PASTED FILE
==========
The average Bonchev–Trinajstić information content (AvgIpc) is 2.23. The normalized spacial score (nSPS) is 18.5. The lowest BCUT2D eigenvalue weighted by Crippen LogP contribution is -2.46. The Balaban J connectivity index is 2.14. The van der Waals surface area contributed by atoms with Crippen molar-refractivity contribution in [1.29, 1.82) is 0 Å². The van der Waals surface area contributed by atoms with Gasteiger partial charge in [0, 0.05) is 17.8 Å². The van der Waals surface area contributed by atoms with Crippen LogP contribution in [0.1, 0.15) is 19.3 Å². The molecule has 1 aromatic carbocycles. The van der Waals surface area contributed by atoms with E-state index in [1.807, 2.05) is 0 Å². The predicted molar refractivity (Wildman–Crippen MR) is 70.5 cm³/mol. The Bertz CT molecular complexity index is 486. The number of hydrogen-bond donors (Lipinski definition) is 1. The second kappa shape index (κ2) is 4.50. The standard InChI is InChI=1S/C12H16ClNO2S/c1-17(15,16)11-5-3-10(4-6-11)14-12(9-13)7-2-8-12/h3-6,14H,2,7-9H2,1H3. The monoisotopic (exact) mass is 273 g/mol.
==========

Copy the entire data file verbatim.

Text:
The average Bonchev–Trinajstić information content (AvgIpc) is 2.23. The normalized spacial score (nSPS) is 18.5. The lowest BCUT2D eigenvalue weighted by Crippen LogP contribution is -2.46. The Balaban J connectivity index is 2.14. The van der Waals surface area contributed by atoms with Crippen molar-refractivity contribution in [1.29, 1.82) is 0 Å². The van der Waals surface area contributed by atoms with Gasteiger partial charge in [0, 0.05) is 17.8 Å². The van der Waals surface area contributed by atoms with Crippen LogP contribution in [0.1, 0.15) is 19.3 Å². The molecule has 1 aromatic carbocycles. The van der Waals surface area contributed by atoms with E-state index in [1.807, 2.05) is 0 Å². The predicted molar refractivity (Wildman–Crippen MR) is 70.5 cm³/mol. The Bertz CT molecular complexity index is 486. The number of hydrogen-bond donors (Lipinski definition) is 1. The second kappa shape index (κ2) is 4.50. The standard InChI is InChI=1S/C12H16ClNO2S/c1-17(15,16)11-5-3-10(4-6-11)14-12(9-13)7-2-8-12/h3-6,14H,2,7-9H2,1H3. The monoisotopic (exact) mass is 273 g/mol.